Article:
Ultrasound is an imaging method that uses high-frequency sound waves to produce real-time and dynamic images of the body. Ultrasounds are painless and do not use any ionizing radiation. Ultrasound is increasingly being used to assist Sports Medicine Physicians to perform evaluations and injections of different muscles, tendons, ligaments, joints and nerves. While a MRI is still the imaging modality of choice for some structures, ultrasound can provide greater detail of superficial structures than a MRI. Real time, point of care ultrasound, can assist in the diagnosis and treatment of acute and chronic orthopedic injuries. Ultrasound can give a clear picture of soft tissue injuries that do not show up well on x-rays, and can be an alternative to an MRI for patients who are claustrophobic, have cardiac pacemakers or otherwise cannot get an MRI. Although ultrasound is frequently used to identify injuries or abnormalities, ultrasound is also used when performing injections into the knee, shoulder and hip.
Traditionally, injections were given "blind". Despite good intentions, even in the most experienced hands injections performed without imaging are not 100% accurate and there is no guarantee of successfully hitting the target. In some joints accuracy is as low as 30%-40%. Ultrasound is a highly accurate method to guide orthopedic injections and procedures.
Ultrasound-guided injections are performed much in the same way as traditional injections, but the ultrasound allows the physician to visualize the target and see if the needle and medication is exactly where you need it to be.
Numerous studies have shown ultrasound-guided injections to be superior overall to “blind” injections. Ultrasound also decreases the amount of pain associated with the procedure, minimizes the risk of injury to the adjacent structures, and provides the best chance of a positive outcome.
Ultrasound can provide real-time feedback and can help guide injections in and around tendons, joints and nerves. The use of ultrasound improves the accuracy of the injection of corticosteroids, hyaluronic acid or other therapies such as Platelet Rich Plasma (PRP), Prolotherapy, Stem Cells or Lipogems. Ultrasound can also be used diagnostically to help determine which structures are generating pain.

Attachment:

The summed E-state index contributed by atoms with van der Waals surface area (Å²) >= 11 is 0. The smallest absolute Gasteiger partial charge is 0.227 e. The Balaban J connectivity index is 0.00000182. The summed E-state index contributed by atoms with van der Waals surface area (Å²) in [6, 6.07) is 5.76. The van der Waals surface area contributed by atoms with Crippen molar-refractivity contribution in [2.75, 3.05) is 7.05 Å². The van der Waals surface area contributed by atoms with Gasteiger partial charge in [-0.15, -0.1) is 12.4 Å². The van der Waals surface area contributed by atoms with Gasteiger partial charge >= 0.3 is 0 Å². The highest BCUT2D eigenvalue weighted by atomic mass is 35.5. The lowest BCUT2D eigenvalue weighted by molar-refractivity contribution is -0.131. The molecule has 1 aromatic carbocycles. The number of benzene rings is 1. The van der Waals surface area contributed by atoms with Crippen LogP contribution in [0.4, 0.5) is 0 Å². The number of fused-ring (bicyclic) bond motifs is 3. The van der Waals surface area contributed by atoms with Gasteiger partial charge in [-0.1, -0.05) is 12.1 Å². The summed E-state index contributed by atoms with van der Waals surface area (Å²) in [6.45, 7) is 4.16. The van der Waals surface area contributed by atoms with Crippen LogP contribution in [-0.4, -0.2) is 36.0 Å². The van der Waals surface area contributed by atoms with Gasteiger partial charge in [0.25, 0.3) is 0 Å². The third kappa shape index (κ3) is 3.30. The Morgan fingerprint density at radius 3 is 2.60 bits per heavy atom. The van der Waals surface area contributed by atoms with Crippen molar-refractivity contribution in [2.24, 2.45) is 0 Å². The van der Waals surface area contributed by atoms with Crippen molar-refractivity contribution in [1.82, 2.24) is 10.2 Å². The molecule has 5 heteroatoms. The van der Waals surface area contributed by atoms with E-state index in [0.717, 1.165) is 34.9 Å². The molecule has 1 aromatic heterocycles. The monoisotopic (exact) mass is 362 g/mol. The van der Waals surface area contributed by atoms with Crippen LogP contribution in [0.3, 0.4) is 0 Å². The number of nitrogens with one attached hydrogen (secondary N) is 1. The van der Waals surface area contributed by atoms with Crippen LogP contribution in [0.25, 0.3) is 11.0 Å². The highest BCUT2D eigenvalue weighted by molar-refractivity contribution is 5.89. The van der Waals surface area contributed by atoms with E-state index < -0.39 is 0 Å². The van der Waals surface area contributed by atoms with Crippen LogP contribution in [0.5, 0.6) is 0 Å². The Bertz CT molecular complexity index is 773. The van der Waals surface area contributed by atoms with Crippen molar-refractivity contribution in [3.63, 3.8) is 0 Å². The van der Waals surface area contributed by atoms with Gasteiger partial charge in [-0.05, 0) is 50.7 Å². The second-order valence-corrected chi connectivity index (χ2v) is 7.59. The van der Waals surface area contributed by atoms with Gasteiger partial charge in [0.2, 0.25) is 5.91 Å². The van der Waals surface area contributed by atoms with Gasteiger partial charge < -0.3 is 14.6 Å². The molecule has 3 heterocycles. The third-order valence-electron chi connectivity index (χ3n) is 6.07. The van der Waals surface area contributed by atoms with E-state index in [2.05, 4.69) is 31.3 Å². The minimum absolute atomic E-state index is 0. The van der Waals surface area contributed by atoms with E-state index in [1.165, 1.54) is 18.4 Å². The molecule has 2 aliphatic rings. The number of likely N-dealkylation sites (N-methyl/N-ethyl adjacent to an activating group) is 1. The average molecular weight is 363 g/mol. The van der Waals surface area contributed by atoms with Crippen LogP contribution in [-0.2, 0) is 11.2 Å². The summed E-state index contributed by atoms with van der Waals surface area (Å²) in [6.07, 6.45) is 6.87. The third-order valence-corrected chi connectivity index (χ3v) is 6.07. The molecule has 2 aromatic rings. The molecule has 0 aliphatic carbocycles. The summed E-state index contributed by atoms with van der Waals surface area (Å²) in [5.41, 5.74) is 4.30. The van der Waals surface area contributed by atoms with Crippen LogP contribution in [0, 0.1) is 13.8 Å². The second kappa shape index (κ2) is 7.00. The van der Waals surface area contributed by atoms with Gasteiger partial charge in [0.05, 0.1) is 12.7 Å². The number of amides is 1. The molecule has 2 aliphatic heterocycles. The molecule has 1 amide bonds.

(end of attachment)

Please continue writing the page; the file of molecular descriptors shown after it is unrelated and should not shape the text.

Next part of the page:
Precise placement of the regenerative injection (PRP or Stem Cells) or Tenex microtip requires a level of expertise and skill to target the diseased tissue. Dr. Sussman has both the expertise in musculoskeletal ultrasound and in minimally invasive procedures that are rarely found in traditional orthopedic practices.
Currently any physician can purchase an ultrasound machine and bill for diagnostic and interventional ultrasound without having received any training. A lack of defined training standards is problematic and not all physicians performing MSK Ultrasounds are adequately trained.
Ultrasound guided injections have the advantage of giving “real time” feedback. The physician is able to watch the needle in real time as it enters the desired target. This assures that the medication is accurately injected at the intended site.
Ultrasound guided injections have been shown to be less painful than blind injections, and visualizing the surrounding structures minimizes the risk of injuring adjacent structures.
Ultrasound-guided injections are performed much in the same way as traditional injections.
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Dr. Sussman is only 1 of 10 physicians in Massachusetts to be certified in musculoskeletal (RMSK) ultrasound by the American Registry of Diagnostic Medical Sonographers (ARDMS), and he is published in peer-review journals on the use of ultrasound-guided injections in orthopedics.